Mohammed Wali Zazi, Father Of NYC Subway Bomb Plotter, Sentenced To 4 1/2 Years In Prison
NEW YORK -- The father of an admitted terrorist was sentenced to 4 1/2 years in prison Friday after he was convicted of destroying evidence and lying to investigators to cover up his son's plot to attack the New York City subways in 2009 as one of a trio of suicide bombers.
Mohammed Wali Zazi, 56, could have faced up to 40 years, though his attorneys had argued for probation because they said he was simply trying to protect his family and had no idea what his son was up to.
His son, Najibullah Zazi, has admitted that he returned from a trip to Pakistan to his family's Denver-area home to practice concocting homemade bombs using chemicals extracted from common beauty supplies. He then drove to New York City in September 2009 with plans to attack the subway system in a "martyrdom operation" before he learned he was being watched by the FBI and fled back to Colorado. The plot was sanctioned by al-Qaida, but thwarted by authorities.
The elder Zazi was found guilty of conspiracy and obstruction of justice at a trial detailing the unraveling of a working-class family of Afghan-Americans amid chilling allegations of homegrown terror. He clawed his way to a fairly comfortable life in the U.S., hoping to give his children what he didn't experience: A life without struggle.
And he refused to believe, even at his sentencing, that his son was plotting an attack. He gave a long statement in Pashto through an interpreter saying his family was victimized.
"I believe that my son was pressured," he said. "I don't think that he was involved in any wrongdoing. I am sorry. The last three years my family ... went through very difficult times."
He said he feared his wife would not be able to support their children without him, she was ill and the family may have to return to Afghanistan.
"I ask forgiveness from all of you," he said. "I had a trial in here, and the jury convicted me, but the jury did not hear everything."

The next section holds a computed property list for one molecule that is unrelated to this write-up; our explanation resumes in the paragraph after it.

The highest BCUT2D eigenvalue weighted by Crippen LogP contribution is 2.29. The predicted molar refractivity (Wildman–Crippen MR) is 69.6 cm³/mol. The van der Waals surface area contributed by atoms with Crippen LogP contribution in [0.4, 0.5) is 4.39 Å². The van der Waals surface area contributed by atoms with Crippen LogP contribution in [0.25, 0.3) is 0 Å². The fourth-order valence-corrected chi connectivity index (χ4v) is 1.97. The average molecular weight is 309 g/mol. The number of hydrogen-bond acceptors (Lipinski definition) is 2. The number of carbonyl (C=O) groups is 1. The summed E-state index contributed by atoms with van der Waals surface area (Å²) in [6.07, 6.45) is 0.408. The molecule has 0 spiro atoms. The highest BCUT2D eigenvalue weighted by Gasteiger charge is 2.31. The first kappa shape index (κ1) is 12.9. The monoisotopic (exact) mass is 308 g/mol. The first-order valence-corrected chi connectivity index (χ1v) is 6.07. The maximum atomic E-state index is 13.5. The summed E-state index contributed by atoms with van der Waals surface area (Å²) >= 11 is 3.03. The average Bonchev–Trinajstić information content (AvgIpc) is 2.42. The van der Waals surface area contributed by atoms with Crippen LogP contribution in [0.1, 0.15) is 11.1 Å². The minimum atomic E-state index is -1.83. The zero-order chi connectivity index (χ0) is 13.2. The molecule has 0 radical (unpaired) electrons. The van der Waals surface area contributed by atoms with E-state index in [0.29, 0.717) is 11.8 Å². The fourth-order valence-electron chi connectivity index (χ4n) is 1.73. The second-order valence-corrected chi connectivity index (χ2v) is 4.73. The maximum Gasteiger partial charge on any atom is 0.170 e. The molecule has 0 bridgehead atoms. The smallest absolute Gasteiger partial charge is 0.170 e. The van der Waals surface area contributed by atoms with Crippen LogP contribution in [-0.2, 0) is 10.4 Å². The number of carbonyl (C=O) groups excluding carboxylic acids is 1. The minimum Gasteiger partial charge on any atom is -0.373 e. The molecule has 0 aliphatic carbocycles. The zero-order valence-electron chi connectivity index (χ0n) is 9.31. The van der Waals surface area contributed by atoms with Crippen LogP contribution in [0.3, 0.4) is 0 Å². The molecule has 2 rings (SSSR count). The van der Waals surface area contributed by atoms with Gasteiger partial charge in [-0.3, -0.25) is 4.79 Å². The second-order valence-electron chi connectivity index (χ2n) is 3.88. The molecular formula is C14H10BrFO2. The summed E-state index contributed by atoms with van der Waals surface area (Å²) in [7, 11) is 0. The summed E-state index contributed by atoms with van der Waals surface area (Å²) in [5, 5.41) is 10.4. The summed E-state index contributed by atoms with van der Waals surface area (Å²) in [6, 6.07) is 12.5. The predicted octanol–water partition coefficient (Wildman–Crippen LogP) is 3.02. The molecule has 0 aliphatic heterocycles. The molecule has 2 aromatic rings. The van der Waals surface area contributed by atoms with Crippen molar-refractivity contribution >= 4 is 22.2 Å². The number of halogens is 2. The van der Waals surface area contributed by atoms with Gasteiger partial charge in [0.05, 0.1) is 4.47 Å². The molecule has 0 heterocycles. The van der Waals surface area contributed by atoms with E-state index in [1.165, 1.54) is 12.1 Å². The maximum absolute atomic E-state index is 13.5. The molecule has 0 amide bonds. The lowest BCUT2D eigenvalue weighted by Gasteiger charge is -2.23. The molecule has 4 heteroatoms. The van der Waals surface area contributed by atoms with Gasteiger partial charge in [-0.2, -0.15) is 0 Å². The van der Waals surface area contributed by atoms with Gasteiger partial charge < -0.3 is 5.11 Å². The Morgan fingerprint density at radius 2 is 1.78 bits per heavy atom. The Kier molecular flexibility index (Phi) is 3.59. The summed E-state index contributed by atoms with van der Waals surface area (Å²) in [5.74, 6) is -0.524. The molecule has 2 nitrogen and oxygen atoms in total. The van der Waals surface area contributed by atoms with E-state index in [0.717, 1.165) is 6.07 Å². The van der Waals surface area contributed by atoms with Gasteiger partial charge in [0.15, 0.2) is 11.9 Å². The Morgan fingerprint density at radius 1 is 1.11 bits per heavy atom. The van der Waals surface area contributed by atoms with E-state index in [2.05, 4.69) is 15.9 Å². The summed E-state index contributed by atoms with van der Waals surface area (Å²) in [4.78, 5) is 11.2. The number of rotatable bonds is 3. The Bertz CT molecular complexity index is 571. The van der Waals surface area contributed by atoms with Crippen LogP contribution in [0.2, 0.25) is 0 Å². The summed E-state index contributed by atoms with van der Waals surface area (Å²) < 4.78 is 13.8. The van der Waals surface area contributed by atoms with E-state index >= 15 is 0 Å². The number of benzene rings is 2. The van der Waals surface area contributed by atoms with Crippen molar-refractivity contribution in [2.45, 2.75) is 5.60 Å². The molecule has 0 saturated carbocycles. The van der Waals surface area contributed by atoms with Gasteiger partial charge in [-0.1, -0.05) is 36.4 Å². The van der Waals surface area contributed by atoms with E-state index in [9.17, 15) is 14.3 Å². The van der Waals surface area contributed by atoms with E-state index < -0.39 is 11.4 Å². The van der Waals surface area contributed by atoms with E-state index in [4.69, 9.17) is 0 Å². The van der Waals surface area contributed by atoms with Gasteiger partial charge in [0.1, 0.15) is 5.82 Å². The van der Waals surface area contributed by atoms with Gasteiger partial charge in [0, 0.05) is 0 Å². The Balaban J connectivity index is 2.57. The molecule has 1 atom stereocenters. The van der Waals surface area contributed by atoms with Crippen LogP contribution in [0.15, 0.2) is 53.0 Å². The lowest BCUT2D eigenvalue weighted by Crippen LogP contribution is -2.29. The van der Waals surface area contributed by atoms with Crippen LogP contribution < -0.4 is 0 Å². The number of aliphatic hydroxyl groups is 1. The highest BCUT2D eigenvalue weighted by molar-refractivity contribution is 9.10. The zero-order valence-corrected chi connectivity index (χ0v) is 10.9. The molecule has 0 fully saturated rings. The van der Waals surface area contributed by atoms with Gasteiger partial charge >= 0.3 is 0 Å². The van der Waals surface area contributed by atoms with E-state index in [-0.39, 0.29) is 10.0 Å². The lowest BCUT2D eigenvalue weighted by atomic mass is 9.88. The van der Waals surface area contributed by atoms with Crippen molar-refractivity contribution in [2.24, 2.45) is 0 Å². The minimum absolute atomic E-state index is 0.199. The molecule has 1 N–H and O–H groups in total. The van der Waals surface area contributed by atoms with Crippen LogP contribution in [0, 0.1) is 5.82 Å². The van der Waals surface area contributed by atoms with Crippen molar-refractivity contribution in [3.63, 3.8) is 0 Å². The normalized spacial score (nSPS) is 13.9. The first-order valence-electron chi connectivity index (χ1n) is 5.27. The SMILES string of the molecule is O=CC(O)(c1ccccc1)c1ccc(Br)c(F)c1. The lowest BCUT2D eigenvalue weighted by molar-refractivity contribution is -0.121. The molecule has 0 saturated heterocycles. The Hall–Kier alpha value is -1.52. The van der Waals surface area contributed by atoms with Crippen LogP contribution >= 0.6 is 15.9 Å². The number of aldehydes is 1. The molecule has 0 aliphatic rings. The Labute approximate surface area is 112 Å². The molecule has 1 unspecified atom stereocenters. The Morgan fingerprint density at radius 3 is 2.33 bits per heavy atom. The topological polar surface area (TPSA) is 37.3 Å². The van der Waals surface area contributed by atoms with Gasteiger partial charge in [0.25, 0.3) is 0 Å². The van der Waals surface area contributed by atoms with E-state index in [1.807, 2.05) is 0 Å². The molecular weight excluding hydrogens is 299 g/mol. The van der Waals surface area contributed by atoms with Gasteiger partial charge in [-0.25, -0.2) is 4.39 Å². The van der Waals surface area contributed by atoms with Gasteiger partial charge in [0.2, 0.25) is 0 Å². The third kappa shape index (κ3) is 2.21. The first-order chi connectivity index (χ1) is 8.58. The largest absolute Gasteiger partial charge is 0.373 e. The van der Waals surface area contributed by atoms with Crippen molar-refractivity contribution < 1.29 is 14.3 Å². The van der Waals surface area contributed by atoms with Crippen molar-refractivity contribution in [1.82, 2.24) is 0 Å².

U.S. District Court Judge John Gleeson said he understood why Zazi did what he did. "What wouldn't a parent do for a child?" he asked. But Gleeson said the lies hindered a critical, fast-moving terror investigation, and Zazi needed to be punished.
"When someone is going to bomb the New York City subway system, every lie matters," he said.
Following his trial in July, Zazi, who is a U.S. citizen, admitted that he forged immigration forms on behalf of a nephew who ended up testifying against him. He said he instructed a lawyer to fill out the forms to say the nephew was his son so that he could enter the United States more easily. Gleeson sentenced him to six months on that plea.
The nephew and Zazi's brother-in-law both testified at the trial how the FBI and immigration agents put pressure on the family as soon as the plot unraveled. Both had pleaded guilty and agreed to become government witnesses to stave off stiff prison terms.
When it became clear Najibullah Zazi was a suspect and family members were getting grand jury subpoenas, the cousin said "Uncle Wali" recruited him to get rid of plastic containers of peroxide and other evidence. The family agreed to code name the chemicals "medicine" in case the FBI was eavesdropping, he said. He also claimed his uncle told them not to say anything if they were asked questions.
Najibullah Zazi, who pleaded guilty to federal terrorism charges and is awaiting sentencing, faces life in prison.
One of Zazi's former high school classmates also has admitted in a guilty plea that they wanted to avenge U.S. aggression in the Arab world by becoming martyrs. Both could testify against a third former classmate at a trial expected to begin in mid-April.
The elder Zazi's attorney, Deborah Colson, portrayed him as a kind, selfless man whose major weakness was that he put his family before himself. He cared for his 10 brothers and sisters in Afghanistan at a young age, eventually moving to the U.S. and working as a taxi driver for years. His friends and family wrote in to give examples of his kindness, like helping the homeless. One family member was in court for the sentencing, but wouldn't give his name.
He became a U.S. citizen on Oct. 23, 2007, one of the happiest days of his life, she said. "He was never politically minded but he fervently believed in the American dream."
Zazi was ignorant of the plans; Najibullah Zazi told prosecutors that his father didn't understand what his son was doing.
"He never believed that his son would do anything like that," Colson said.